• the fissure cannot be seen
  • the diagnosis is unclear
  • there is significant bright red bleeding in a patient with an increased risk for colorectal cancer
  • there are features suggesting a secondary anal fissure.

The differential diagnosis of a primary anal fissure is limited but includes a haemorrhoid, anal fistula or solitary rectal ulcer. These conditions can be excluded by careful clinical assessment.

Secondary anal fissures may have characteristic features in the patient’s history such as risk factors for anal cancer, or medical conditions such as Crohn’s disease, tuberculosis, sarcoidosis, HIV/AIDS and syphilis. These fissures often lie laterally or are multiple in number. Further investigations must be performed as the underlying cause will determine subsequent management.


Conservative management

There are no clear guidelines on anal fissure management. The goals of management are to break the cycle of anal sphincter spasm allowing improved blood flow to the fissured area so that healing can occur. Almost 50% of patients with acute anal fissures will heal with conservative measures alone involving only increased fibre intake (e.g. psyllium) and warm bathing of the perineum (sitz baths).4,10 It is hypothesised that warm baths lead to relaxation of the internal anal sphincter via a somatoanal reflex.11

Topical ointments and creams

First-line therapy often includes the conservative measures plus a topical drug. The preparations used in clinical practice contain glyceryl trinitrate or a calcium channel blocker.

A recent Cochrane review reported that topical glyceryl trinitrate is better than placebo in healing anal fissures (healing rates 49% vs 36%). However, late recurrence occurred in around 50% of those initially cured. It also reported that calcium channel blockers (pooling results from studies using topical or oral preparations) had comparable efficacy to topical glyceryl trinitrate.12 One study from this review reported that topical diltiazem has superior healing rates to oral diltiazem (65% vs 38%).13 While topical diltiazem is the most predominantly studied and clinically used calcium channel blocker, topical nifedipine has also shown some encouraging results.14

The typical dosing of either 0.2% nitroglycerin ointment or 2% diltiazem cream is twice daily for 6–8 weeks.4 Topical glyceryl trinitrate is believed to work through its metabolites. It breaks the cycle of spasm by relaxing the internal anal sphincter and reducing resting anal pressure. Topical calcium channel blockers also relax the internal anal sphincter by blocking the influx of calcium into smooth muscle cells.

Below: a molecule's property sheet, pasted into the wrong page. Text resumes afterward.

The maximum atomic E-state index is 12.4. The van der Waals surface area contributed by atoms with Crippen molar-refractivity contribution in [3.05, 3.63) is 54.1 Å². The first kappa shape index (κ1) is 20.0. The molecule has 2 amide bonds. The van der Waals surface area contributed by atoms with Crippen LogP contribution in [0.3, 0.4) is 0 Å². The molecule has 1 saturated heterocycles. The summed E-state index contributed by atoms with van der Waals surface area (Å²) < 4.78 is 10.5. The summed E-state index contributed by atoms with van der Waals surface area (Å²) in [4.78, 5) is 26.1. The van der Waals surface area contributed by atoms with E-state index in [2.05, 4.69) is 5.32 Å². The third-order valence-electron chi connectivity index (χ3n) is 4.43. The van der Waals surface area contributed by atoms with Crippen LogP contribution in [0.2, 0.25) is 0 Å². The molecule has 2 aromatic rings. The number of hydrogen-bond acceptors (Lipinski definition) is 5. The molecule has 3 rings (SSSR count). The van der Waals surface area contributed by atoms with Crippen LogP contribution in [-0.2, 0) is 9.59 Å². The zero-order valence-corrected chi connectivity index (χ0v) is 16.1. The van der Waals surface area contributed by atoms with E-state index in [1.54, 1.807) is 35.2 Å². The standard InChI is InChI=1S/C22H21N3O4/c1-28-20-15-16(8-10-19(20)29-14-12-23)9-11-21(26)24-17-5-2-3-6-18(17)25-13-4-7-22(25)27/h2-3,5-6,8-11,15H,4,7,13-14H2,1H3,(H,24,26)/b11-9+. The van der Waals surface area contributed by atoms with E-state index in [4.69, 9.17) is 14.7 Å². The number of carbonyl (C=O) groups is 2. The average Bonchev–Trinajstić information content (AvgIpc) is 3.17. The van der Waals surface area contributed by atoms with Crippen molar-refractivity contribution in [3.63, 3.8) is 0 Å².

The main limitation to using topical glyceryl trinitrate is headaches and lightheadedness. This results in up to 20–30% of patients ceasing therapy prematurely.2,12 Headaches also occur in a similar proportion of patients using topical calcium channel blockers, however they occur less frequently so may be more tolerable.3

Patients using topical glyceryl trinitrate should not take sildenafil, tadalafil or vardenafil due to the risk of hypotension. For patients with angina or heart failure taking nitrates, topical glyceryl trinitrate may cause nitrate tolerance if used during the nitrate-free interval.15

Other topical medications commonly used in clinical practice are lignocaine and hydrocortisone. However, they have inferior healing rates to bran plus warm sitz baths.16 There are also several other topical medications under investigation including bethanechol, indoramine, minoxidil, clove oil and sildenifil, but current evidence does not support their use.4 Current evidence also does not support the use of oral rather than topical calcium channel blockers in the management of anal fissures.12

Botulinum toxin injection

The reported healing rates of anal fissure following botulinum toxin injection are 60–80% (superior to placebo). Although recurrence can occur in up to 42% of patients, repeated injection has similar healing rates. Common adverse effects include temporary incontinence of flatus (in up to 18%) and stool (in up to 5%).4 The available evidence suggests that these injections probably have at least similar efficacy (certainly not worse) to both topical glyceryl trinitrate and calcium channel blockers.12,17